No, I do not want to debate with the army of anti-vaxxers, I will just reiterate that I have witnessed how effective vaccines are at reducing and eliminating severe infections that I used to routinely treat. It is also worth reminding you that most of the world is anxiously awaiting a Covid19 vaccine to help end this pandemic. So why would we want to stop getting the proven vaccines that ended other healthcare crises?
And while we are on this topic, please remember to get your flu shot this fall to avoid another reason for needing urgent healthcare when the weather changes.
4. Learn and Follow office or hospital rules
Healthcare facilities have done a lot of work to prepare and keep patients and staff safe. They each have created rules that they need to be followed to receive care. Please make sure you ask, review emails sent to you or listen to instructions provided to you so that you are not caught off guard. Not listening or remembering the new Covid19 rules may result in your visit being cancelled or rescheduled.
5. All offices and hospitals do not have the same rules
Do you know how you make a call and a recorded voice starts to tell you what number to press to reach a certain person? And when they tell you to listen closely because the menu options have changed? They are giving the disclaimer that if you ignore them and simply press the button you chose in the past, you may end up in the wrong place.
Well, all physician offices and urgent care center have their own rules, their own menu of options. But you must be aware that the menus/rules are not all the same. Pay attention and follow the rules of the office you are visiting.
6. Complaining changes none of these new rules
Providing excellent healthcare during these post pandemic physician visits has been a constant struggle for many people. The goal is to keep physicians, staff and patients as safe as possible. This is the reason each facility creates the rules that they believe are most effective. We understand that every physician does not have the same office rules, but this also applied before the pandemic arrived.
For instance, just because your pediatrician does not collect your copay does not mean that my office will not. Arguing with my staff about why you believe I should not collect the copay does not change my office rules. I respect other offices who opt to bill patients after the visit, but my office clearly informs my patients that the copay is expected before being seen by the physician.
Well, the same holds true for office rules that govern post pandemic physician visits. It does not matter that another physician does not require patients to wear a mask, or that they allow extra people to attend the visit. What is important is that you know what the rules are for the specific healthcare facility so that you do not experience any unnecessary delays. Complaining that you like another set of rules better is not going to change to the rules of the office. Rules are rules.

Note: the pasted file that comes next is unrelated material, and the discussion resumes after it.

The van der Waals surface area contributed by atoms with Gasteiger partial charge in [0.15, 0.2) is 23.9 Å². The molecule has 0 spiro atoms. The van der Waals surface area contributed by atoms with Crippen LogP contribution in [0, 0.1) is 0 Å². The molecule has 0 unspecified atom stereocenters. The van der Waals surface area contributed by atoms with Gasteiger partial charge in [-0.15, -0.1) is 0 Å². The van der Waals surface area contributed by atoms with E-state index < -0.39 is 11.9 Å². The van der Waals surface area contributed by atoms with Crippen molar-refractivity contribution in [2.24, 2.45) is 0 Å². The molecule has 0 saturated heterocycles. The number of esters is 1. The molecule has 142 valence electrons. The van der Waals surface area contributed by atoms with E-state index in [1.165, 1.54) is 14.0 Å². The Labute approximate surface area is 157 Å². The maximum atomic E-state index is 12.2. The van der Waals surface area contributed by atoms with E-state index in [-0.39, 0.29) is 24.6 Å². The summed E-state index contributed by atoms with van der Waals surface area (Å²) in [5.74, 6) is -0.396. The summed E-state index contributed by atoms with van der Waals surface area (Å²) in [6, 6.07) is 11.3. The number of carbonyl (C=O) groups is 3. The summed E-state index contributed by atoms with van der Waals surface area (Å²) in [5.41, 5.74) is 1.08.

7. Things can always be worse, so appreciate the now
Think of those thrilling science fiction movies where the Earth’s atmosphere has been destroyed, and most of human life has been killed. There seems to always be a resilient group of people who live deep underground (or on a moving train as I recently discovered in a new TV series called SnowPiercer).
These ingenious survivors find ways to create and recirculate oxygen in their bunkers and structure a new society to allow them to thrive.
When people travel above ground or go out into the harsh elements, they must wear gas masks, other protective clothing, and carry oxygen tanks. Their particular circumstances are dire, and there is an immediate consequence if they do not wear a mask; death.
So how about reframing the displeasure you might feel about social distancing, wearing a cloth face mask, or continuously washing your hands. Perhaps it might put things in a better perspective if you think: Thank goodness Covid19 did not shut our world down and force us to live underground! Just saying.
The survivors in these SciFi movies seem to have endless hope. We could use a little bit more hope and patience. The scientific community is working tirelessly to develop medications to prevent and treat this wicked disease. In the meantime, it would be best for you to do your part to not make things worse.
8. Post pandemic physician visits will be different for a long time.
None of us have any true idea when we will be able to get back to our normal lives with unlimited gatherings at social and sporting events. Or when we can freely hug one another and shake hands with everyone you meet. Until that happens, you can expect your experiences in healthcare facilities to remain changed. And some of the changes may be permanent. Forever changed.
As always, much love for supporting my work. I will be adding many more posts to highlight parenting and healthcare tips, so be sure to consider subscribing to my podcast or to my blog to avoid missing a post!